Content ID


The History of John Deere's Planters

Tractors draw most of the attention shed on Deere’s history. Yet 40 years before the Waterloo Boy got Deere into horsepower, the company was a powerhouse in planters.

The Deere & Mansur planter (a joint venture between Charles Deere and Alvah Mansur) came to prominence soon after its launch in 1877, due to the unique Rotary Drop design, innovating the use of a horizontally operating plate to meter seed. The advance soon caught the attention of farmers, and by 1899, Deere was the largest producer of planters in the world.

By 1913, the Deere planter (the Mansur name was dropped) consisted of the No. 999, which touted the Natural Cell Fill plate that further improved seeding accuracy. Plus, the No. 999 operated with 50% fewer moving parts than competitive planters, while offering a unique foot lever that allowed the seeding rate to be changed on-the-go.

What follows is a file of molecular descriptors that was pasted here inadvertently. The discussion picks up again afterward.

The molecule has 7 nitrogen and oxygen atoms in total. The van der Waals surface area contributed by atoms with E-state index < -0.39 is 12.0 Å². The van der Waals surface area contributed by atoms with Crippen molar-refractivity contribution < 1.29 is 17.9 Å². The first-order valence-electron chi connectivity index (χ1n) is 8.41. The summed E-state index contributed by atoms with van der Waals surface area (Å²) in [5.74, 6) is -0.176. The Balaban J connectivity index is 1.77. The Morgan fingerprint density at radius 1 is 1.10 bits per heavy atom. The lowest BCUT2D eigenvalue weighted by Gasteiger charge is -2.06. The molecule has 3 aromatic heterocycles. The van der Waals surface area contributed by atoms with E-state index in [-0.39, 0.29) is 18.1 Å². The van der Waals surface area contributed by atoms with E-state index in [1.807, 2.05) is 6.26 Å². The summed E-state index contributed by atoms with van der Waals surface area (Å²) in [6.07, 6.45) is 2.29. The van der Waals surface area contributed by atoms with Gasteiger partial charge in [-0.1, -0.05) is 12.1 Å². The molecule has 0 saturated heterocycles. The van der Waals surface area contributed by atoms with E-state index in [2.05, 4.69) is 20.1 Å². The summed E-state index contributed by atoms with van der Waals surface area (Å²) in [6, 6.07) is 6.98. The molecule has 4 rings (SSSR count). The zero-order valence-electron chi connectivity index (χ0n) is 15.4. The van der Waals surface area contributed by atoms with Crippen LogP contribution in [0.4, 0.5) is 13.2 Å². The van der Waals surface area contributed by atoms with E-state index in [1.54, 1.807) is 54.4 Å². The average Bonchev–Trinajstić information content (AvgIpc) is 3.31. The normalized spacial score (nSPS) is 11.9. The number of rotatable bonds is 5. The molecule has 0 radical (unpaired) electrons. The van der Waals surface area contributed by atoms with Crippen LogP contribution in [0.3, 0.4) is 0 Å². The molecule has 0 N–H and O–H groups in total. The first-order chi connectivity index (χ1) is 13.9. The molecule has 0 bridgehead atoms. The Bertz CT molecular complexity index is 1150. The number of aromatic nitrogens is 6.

Two decades later, a variable-drop mechanism was added that let farmers change their seed-spacing distance from 5½ to 26 inches without changing plates.

The 999’s basic design remained the same for decades to come, while the rest of the industry copied its features. To differentiate itself from the market, Deere replaced the plates in 1968 with its unique finger-pickup mechanism that selected seeds one at a time to further improve accuracy.

Six years later, that advance was supported by the introduction of Tru-Vee technology. This used double-disk openers to create a uniform V-shape furrow assisted by innovative rubber depth gauge wheels. Combined with parallel lift arms that kept row units parallel to the field, the acclaimed MaxEmerge planter became the most popular row planter in the world. 

Since then, Deere has introduced an avalanche of advances, such as pneumatic downforce design (replacing downpressure springs) and cable drive lines (replacing chains). All are innovations in keeping with the spirit of the Rotary Drop’s devotion to accuracy.

Read more about John Deere's History in  100 Years of John Deere Tractors. 

Read more about

Machinery Talk